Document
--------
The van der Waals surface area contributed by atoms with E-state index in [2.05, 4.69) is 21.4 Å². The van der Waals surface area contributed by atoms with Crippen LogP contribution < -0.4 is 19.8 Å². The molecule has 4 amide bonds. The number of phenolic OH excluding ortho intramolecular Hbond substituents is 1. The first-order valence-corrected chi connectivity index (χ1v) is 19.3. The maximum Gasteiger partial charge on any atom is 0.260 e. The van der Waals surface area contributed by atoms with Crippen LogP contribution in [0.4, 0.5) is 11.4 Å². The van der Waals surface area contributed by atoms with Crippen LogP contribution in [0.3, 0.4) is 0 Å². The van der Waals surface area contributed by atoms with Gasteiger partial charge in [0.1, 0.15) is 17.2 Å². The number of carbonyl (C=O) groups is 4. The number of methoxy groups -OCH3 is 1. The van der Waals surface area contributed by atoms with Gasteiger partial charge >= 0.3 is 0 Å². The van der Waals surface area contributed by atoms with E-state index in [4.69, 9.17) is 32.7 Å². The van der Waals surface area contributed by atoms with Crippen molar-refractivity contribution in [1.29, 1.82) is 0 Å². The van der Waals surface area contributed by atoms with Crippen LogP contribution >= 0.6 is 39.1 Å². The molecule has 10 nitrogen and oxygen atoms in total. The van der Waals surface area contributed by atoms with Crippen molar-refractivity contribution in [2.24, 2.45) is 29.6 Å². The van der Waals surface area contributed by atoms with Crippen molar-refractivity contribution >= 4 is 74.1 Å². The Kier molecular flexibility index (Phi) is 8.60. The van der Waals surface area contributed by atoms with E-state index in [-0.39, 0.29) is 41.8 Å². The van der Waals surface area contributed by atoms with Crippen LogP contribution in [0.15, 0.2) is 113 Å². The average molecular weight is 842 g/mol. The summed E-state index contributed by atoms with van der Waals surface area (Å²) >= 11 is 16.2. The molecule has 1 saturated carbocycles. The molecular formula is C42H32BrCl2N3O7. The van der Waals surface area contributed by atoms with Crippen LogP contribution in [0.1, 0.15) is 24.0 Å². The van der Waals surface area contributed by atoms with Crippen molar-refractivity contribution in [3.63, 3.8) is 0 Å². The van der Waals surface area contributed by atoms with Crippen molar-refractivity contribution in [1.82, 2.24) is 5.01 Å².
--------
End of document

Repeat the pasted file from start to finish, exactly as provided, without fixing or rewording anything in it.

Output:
The van der Waals surface area contributed by atoms with E-state index in [2.05, 4.69) is 21.4 Å². The van der Waals surface area contributed by atoms with Crippen LogP contribution < -0.4 is 19.8 Å². The molecule has 4 amide bonds. The number of phenolic OH excluding ortho intramolecular Hbond substituents is 1. The first-order valence-corrected chi connectivity index (χ1v) is 19.3. The maximum Gasteiger partial charge on any atom is 0.260 e. The van der Waals surface area contributed by atoms with Crippen LogP contribution in [0.4, 0.5) is 11.4 Å². The van der Waals surface area contributed by atoms with Crippen LogP contribution in [0.3, 0.4) is 0 Å². The van der Waals surface area contributed by atoms with Gasteiger partial charge in [0.1, 0.15) is 17.2 Å². The number of carbonyl (C=O) groups is 4. The number of methoxy groups -OCH3 is 1. The van der Waals surface area contributed by atoms with Gasteiger partial charge >= 0.3 is 0 Å². The van der Waals surface area contributed by atoms with E-state index in [4.69, 9.17) is 32.7 Å². The van der Waals surface area contributed by atoms with Crippen molar-refractivity contribution in [1.29, 1.82) is 0 Å². The van der Waals surface area contributed by atoms with Crippen LogP contribution >= 0.6 is 39.1 Å². The molecule has 10 nitrogen and oxygen atoms in total. The van der Waals surface area contributed by atoms with Crippen molar-refractivity contribution in [2.24, 2.45) is 29.6 Å². The van der Waals surface area contributed by atoms with Crippen molar-refractivity contribution >= 4 is 74.1 Å². The Kier molecular flexibility index (Phi) is 8.60. The van der Waals surface area contributed by atoms with E-state index in [-0.39, 0.29) is 41.8 Å². The van der Waals surface area contributed by atoms with Crippen LogP contribution in [0.15, 0.2) is 113 Å². The average molecular weight is 842 g/mol. The summed E-state index contributed by atoms with van der Waals surface area (Å²) >= 11 is 16.2. The molecule has 1 saturated carbocycles. The molecular formula is C42H32BrCl2N3O7. The van der Waals surface area contributed by atoms with Crippen LogP contribution in [0.1, 0.15) is 24.0 Å². The van der Waals surface area contributed by atoms with Crippen molar-refractivity contribution in [3.63, 3.8) is 0 Å². The van der Waals surface area contributed by atoms with Crippen molar-refractivity contribution in [1.82, 2.24) is 5.01 Å².